Alone even amidst several studios of struggling students, I notice four paper cups with recycled paper sleeves long since having slipped downward to rest on my desk, hardly making any contact with the cups themselves. No matter, there’s no coffee in any of those cups, so there’s no need to protect eager fingers from imminent burnings. I know, believe me, because I tap each cup thirty-seven times each minute, just hoping.
The universe is a strange place – if the same cup is empty every time I tap it, every day for an entire month, how can I say that next time, this very next tap, when I desperately need some fuel, the cup won’t be empty any longer? I can smell it already…
Stranger events than the spontaneous filling of a coffee cup have occurred in this world.
Architecture – we’re talking the Novo Coffee of architecture rather than the Starbucks – is imperative, now more so than ever as we pay for the mistakes of our ancestors and the built environment they gave to us, the houses and offices that are destroying our world. And yet our emerging professionals are struggling for jobs, for internships, for anything related to their debt that could have funded a moderate army rather than a single starving student.
How strange is that?
Despite this need, our discipline is marginalized to only a fraction of built projects. Architects are thus victims – victims of recessions and victims of an economy devoid of any sympathy over our plight. How has it come to this, if our lives hardly ever take most of us beyond the bounds of the built environment? Perhaps the world is simply ignorant of or unsympathetic to our importance.
Or, perhaps architects have done a marvelous job over the centuries of convincing society that we’re not necessary. Maybe architects themselves are to blame for phasing this profession out.
“Organic architecture, understanding and employing the principles of organic law, can alone end this vast super waste of human life,” argues Frank Lloyd Wright (When Democracy Builds, p. 42) in a quote that might be simplified down as, “Architecture alone can redeem humanity.”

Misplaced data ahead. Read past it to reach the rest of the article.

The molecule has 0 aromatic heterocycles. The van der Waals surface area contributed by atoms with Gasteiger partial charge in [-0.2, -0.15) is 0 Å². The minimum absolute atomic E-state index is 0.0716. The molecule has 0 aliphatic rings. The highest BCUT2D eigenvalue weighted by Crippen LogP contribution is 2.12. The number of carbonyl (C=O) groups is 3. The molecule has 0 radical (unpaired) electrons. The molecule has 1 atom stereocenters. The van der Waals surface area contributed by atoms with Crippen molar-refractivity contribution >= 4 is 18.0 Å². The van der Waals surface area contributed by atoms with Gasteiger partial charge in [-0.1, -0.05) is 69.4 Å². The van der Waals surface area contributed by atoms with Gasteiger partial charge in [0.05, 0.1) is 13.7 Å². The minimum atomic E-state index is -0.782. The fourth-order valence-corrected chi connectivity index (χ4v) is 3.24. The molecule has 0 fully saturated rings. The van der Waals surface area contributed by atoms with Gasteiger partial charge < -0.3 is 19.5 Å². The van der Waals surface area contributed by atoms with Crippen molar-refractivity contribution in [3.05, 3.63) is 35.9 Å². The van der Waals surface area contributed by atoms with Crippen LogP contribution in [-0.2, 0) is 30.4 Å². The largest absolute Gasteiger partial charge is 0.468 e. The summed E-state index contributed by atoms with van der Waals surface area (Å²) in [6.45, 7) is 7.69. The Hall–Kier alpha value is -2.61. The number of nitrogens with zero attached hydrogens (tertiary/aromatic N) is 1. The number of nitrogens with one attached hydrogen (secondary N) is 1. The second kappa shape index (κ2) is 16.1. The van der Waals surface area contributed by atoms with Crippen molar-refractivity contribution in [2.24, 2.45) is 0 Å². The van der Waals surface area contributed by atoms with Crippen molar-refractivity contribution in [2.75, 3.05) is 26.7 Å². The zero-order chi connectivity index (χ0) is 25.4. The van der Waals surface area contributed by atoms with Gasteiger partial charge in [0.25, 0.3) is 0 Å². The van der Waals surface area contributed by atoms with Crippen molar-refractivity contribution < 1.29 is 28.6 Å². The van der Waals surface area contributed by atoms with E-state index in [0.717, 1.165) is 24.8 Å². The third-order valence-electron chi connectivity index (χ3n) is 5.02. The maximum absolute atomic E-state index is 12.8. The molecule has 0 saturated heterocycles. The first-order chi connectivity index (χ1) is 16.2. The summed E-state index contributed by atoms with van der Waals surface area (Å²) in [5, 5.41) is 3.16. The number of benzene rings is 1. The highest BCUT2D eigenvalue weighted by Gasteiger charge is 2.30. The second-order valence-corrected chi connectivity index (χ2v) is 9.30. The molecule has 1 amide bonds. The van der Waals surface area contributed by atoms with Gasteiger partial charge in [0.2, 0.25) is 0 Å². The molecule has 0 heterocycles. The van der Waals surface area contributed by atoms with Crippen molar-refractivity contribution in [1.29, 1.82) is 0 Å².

The arrogant image of the self-important master-designer, savior of space and style. The master-builder who can swoop into a city, charm the public out of $50 million dollars or so, and deliver a leaky plane crash of an art museum. The archi-babble that we learn in school, from our instructors as well as our influences, that we embrace as our primary and native language. All of these have severed our ties to the common people as we elevate ourselves above them, disdaining their lack of understanding or conviction, lamenting their disbelief in our genius.
How do we convince society to hear our words, to embrace our designs? How do we sell ourselves to a society that offers lip-service respect but still shuns us? We are vital to the world, now more than ever, but architecture alone will never save it. We will, however, play a part if we open ourselves to the vast world that exists outside of our studios and firms.
All we have to do is convince people that we can offer more than some line drawings on paper. Before that, though, we have to understand what we really can offer.